Every couple decades, I think we should all return to reading some of the great works of Mark Twain.
For the first time since I was like 10, I’m reading, “The Adventures of Tom Sawyer.” No doubt Twain is argueably the greatest American writer, but one thing that struck me on this read through was just how different a young Tom Sawyer in the 1800s was from who Tom Sawyer might be in 2013. Kids are kids and they’ve always been kids, so I’m a little surprised I’ve never before heard anyone refer to Tom Sawyer as having A.D.D. Seriously, that kid jumped from one thing to the next faster than me!
But, one thing that was so surprising is how much of their lives revolved around superstition. Spunk water to cure warts, dreams as bad omens,belief in ghosts, witches, the whole nine yards. If there is anything that could be considered bad luck or good luck, those kids had it down.
So, I posed the question to The Hottness: Do kids today believe in superstition?
As a kid, I had a rabbit’s foot keychain. And a four leaf clover pressed into a dictionary. And I heard adults talk about how getting blackberry seeds stuck in your teeth is good luck. And how exiting a house through a door other than the one you entered is bad luck. And, of course, I knew about black cats and walking under ladders and breaking mirrors meant seven years of bad luck. I knew about these things, but I also knew they were total bunk. Like, if I stepped on a crack, my mom’s spine would still be in place. And, if my ears burned, it probably meant there was still chlorine water in there, not because someone was talking about me. Do kids today even know about these superstitions? Why or why not?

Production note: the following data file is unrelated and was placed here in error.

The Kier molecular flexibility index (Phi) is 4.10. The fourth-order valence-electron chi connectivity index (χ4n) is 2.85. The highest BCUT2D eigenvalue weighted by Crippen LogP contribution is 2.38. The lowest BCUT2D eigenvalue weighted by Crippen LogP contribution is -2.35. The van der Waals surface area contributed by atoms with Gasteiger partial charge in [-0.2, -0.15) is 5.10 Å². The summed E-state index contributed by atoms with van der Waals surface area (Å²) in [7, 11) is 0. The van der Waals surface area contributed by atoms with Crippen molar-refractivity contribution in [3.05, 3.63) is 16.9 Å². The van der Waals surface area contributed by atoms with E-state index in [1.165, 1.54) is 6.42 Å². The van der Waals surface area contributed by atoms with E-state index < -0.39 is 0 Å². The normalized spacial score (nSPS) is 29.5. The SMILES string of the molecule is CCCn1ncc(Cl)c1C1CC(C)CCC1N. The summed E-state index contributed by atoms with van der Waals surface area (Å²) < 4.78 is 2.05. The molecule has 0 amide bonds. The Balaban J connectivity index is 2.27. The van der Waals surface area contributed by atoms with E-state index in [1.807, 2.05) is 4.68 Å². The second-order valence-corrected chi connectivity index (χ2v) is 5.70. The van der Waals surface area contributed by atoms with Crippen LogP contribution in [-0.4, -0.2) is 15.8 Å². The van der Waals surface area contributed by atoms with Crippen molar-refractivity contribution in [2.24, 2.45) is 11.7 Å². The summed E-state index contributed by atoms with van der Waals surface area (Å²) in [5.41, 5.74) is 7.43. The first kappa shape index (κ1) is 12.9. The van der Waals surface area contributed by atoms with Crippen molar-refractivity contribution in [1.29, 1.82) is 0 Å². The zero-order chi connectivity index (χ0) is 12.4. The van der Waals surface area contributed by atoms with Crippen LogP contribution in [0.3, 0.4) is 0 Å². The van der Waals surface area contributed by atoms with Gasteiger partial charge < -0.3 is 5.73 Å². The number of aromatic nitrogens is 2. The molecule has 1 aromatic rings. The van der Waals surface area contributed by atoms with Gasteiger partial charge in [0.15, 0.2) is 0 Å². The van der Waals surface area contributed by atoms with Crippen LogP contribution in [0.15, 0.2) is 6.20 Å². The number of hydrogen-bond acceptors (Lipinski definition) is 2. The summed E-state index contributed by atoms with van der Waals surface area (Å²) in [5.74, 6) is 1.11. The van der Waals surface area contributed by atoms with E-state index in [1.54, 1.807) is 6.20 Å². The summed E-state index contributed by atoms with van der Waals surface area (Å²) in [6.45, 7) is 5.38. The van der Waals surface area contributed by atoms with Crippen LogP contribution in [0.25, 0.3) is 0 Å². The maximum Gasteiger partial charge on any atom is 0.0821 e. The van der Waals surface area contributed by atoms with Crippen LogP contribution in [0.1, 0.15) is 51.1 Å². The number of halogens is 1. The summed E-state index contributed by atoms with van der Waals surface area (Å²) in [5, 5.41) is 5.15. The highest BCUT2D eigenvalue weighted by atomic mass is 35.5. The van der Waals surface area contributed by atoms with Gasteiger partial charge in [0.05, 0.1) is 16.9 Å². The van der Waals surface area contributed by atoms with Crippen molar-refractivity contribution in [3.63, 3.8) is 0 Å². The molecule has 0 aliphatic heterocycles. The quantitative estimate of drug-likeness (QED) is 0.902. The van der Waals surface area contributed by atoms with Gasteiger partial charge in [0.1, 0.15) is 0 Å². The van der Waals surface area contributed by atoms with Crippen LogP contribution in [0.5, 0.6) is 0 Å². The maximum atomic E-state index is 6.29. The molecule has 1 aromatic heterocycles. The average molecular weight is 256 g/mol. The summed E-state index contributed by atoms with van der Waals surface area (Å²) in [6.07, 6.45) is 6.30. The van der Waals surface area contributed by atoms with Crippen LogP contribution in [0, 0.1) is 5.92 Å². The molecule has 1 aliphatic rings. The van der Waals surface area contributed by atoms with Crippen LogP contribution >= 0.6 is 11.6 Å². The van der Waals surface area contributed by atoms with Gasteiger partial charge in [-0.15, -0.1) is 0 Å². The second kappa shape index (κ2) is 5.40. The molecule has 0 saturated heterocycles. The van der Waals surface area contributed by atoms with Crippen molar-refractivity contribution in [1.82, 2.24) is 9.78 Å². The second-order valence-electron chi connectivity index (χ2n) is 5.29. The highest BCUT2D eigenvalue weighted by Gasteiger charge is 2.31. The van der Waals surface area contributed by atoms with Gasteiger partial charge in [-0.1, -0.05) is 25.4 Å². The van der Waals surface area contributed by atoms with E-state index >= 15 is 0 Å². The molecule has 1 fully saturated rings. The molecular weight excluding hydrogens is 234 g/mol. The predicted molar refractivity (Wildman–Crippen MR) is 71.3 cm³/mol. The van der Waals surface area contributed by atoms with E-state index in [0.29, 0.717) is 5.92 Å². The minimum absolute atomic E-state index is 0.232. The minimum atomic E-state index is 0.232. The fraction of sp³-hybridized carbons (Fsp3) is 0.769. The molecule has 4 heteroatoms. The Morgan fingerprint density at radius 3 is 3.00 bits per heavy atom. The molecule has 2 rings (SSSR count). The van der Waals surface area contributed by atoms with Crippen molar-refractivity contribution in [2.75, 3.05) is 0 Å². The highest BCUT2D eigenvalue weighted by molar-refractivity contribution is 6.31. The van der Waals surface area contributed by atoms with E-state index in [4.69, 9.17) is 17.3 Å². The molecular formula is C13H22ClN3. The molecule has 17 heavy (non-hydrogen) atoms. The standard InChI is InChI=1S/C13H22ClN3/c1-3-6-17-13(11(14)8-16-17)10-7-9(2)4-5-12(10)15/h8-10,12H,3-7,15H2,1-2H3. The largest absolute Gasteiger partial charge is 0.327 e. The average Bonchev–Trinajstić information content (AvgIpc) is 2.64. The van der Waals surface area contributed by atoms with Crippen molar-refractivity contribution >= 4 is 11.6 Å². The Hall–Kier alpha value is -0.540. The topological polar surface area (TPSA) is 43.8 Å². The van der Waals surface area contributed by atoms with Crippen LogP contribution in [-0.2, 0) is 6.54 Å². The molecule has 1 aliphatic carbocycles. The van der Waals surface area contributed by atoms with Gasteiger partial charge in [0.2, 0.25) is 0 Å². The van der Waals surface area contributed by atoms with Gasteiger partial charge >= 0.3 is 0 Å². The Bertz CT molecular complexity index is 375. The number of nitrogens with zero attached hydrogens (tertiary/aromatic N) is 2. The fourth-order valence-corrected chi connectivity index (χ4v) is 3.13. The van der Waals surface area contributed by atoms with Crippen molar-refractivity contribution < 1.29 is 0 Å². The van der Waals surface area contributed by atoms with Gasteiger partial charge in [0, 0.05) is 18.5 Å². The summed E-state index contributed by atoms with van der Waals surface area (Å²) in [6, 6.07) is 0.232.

See, I knew of them, but any rational person knows they aren’t true. Yet, my grandparent’s generation wasn’t so sophisticated. I’m not sure any of my grandparents even graduated high school. And, living in a rural area with the communication forms that the early part of the 20th century held, it wasn’t like you could just flip on Myth Busters or look up where superstitions came from on google.
But, what still sticks with me about Tom Sawyer and Huck and Aunt Polly and the crew is how much they lived in eternal fear. Superstitions clouded their day to day life because they were afraid that if they looked in a puddle and didn’t see their reflection, they might die…not that the water may just have been too muddy. It seems like every step of every day was spent trying to avoid harm…what a way to live.
Ya know, I kinda miss some of the fun of superstitions. And, believe it or not, I may still perform some acts of superstition, even though I know it has no scientific bearing or relevance in today’s world. Right now, I’m in the process of helping my stepdaughter get into a new home. There’s every chance I’ll sprinkle a grain or two of salt in every corner, or burn a stick of incense, or carry a loaf of bread and a broom into the house (doing so brushes away bad energy and the bread equals prosperity…ya know, if ya believe that sort of thing)…s
Still, I’ll take 21st century knowledge and sophistication if it means we don’t live in eternal and irrational fear. In fact, I’ll choose not to live in fear at all…or, at least not to operate solely from a basis of fear. How about you?